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A Good-ish Report

The April jobs report offers a little a bit for everyone. The topline employment number was right in line with expectations and remained consistent with the remarkably steady employment growth observed for the past year. Continued strong gains in manufacturing and warehousing services reflect continued strong demand for goods. Double-digit nominal earnings gains and flagging labor force participation, on the other hand, are less comforting for those concerned with rising inflation in the face of supply constraints.

Employers added 428,000 new workers to their rolls in April, of which the private sector added 406,000, while government agencies added 22,000 new workers. Private-sector gains were broadly dispersed, matching last month’s diffusion of employment growth, although not to the same extent as February, which saw a significant upward revision to 750,000. Goods-producing industries added 66,000 workers to payrolls in April, the second straight month with employment growth topping 60k. The service sector gained 340,000 workers. Leisure and hospitality industries continue to lead the service-sector employment gains, adding 78,000 workers, followed by a 59,000 payroll increase in education and health services. The labor market has now recovered 95 percent of the 22 million jobs lost in March and April of 2020.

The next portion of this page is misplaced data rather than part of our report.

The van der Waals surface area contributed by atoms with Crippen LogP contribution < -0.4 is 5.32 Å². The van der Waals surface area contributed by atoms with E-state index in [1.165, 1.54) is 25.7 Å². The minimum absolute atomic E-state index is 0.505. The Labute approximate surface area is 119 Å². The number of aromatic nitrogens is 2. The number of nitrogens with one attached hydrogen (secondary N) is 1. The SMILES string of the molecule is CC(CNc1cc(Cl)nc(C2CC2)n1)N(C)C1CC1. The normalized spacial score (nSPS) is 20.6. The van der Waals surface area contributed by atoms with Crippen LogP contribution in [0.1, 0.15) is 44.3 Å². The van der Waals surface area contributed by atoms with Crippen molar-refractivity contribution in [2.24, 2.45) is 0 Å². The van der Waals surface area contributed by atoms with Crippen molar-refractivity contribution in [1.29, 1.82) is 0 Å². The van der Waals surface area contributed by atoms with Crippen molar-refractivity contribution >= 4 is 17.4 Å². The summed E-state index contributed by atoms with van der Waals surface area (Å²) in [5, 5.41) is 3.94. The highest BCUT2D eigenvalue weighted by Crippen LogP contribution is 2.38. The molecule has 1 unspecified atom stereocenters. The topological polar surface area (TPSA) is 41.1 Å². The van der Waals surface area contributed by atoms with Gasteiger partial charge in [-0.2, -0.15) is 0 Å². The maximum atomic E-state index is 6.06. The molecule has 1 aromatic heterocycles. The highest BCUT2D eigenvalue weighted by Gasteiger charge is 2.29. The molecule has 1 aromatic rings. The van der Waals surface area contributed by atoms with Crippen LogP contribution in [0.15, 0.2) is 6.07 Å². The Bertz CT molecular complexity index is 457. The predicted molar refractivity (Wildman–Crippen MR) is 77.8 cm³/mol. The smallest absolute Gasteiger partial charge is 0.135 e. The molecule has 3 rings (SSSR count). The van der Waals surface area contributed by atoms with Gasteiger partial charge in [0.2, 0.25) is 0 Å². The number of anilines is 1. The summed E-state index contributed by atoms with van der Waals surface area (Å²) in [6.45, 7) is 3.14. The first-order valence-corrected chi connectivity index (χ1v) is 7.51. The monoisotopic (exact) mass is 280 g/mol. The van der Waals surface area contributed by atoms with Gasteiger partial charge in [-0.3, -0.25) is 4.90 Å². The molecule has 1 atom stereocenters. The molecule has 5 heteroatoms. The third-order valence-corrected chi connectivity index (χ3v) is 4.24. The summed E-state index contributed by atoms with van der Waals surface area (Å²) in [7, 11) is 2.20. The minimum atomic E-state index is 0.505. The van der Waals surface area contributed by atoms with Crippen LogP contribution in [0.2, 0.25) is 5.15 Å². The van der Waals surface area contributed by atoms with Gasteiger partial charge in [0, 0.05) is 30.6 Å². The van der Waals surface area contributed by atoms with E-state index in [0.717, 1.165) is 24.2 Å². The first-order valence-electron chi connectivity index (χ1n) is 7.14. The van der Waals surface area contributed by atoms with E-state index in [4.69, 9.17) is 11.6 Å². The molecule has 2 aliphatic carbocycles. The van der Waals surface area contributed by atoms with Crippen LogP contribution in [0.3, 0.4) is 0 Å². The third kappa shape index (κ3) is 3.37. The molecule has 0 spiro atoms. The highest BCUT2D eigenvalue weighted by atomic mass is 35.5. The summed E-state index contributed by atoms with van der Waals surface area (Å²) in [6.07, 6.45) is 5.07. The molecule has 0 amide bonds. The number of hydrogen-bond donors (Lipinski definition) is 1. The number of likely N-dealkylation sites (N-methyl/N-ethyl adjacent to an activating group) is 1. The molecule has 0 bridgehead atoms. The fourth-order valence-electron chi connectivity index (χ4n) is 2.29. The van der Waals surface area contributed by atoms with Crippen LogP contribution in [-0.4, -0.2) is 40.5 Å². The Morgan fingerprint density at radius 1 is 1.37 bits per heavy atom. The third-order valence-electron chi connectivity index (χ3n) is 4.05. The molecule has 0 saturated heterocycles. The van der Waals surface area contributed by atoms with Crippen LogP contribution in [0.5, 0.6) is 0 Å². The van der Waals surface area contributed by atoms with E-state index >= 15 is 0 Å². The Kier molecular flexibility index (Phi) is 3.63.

The unemployment rate remained at 3.6 percent, which is one tenth of a percentage point from the 3.5 percent seen in February of 2020 – just prior to the onset of the pandemic. The household survey showed a 353,000 decline in the number of employed workers, paired with a modest decline in the unemployed of 11,000.  The labor force lost 363,000 workers, pulling the labor force participation rate down 0.2 percentage points to 62.2 percent. The labor force is 400,000 workers below the level observed in February of 2020, while the labor force participation rate stands at 0.9 percentage points below the average that prevailed for the year prior to February 2020.

The unemployment rate rose for two education levels, fell for one, and one saw no change; it fell for two races, rose for one, and remained constant for one. By race, it rose for Asians by 0.3 points. For Blacks and Hispanics, it dropped 0.3 and 0.1 points, respectively. Whites saw no change. By education, it fell for high school graduates by 0.2 points. For those with less than a high school diploma and those with some college or an associate degree, it rose 0.2 and 0.1 points, respectively. Those with a bachelor’s degree or higher saw no change.

Average hourly earnings increased by 10 cents, reflecting a 5.46 percent yearly gain. Average hourly earnings for production and non-supervisory workers increased by 12 cents, for a 6.39 percent gain over the year.

Data junkies, here’s your fix: The April U-6 (the broadest measure of unemployment) increased 0.1 percentage points to 7.0 percent due to slight increases in the contribution of workers marginally attached to the labor market and discouraged workers.


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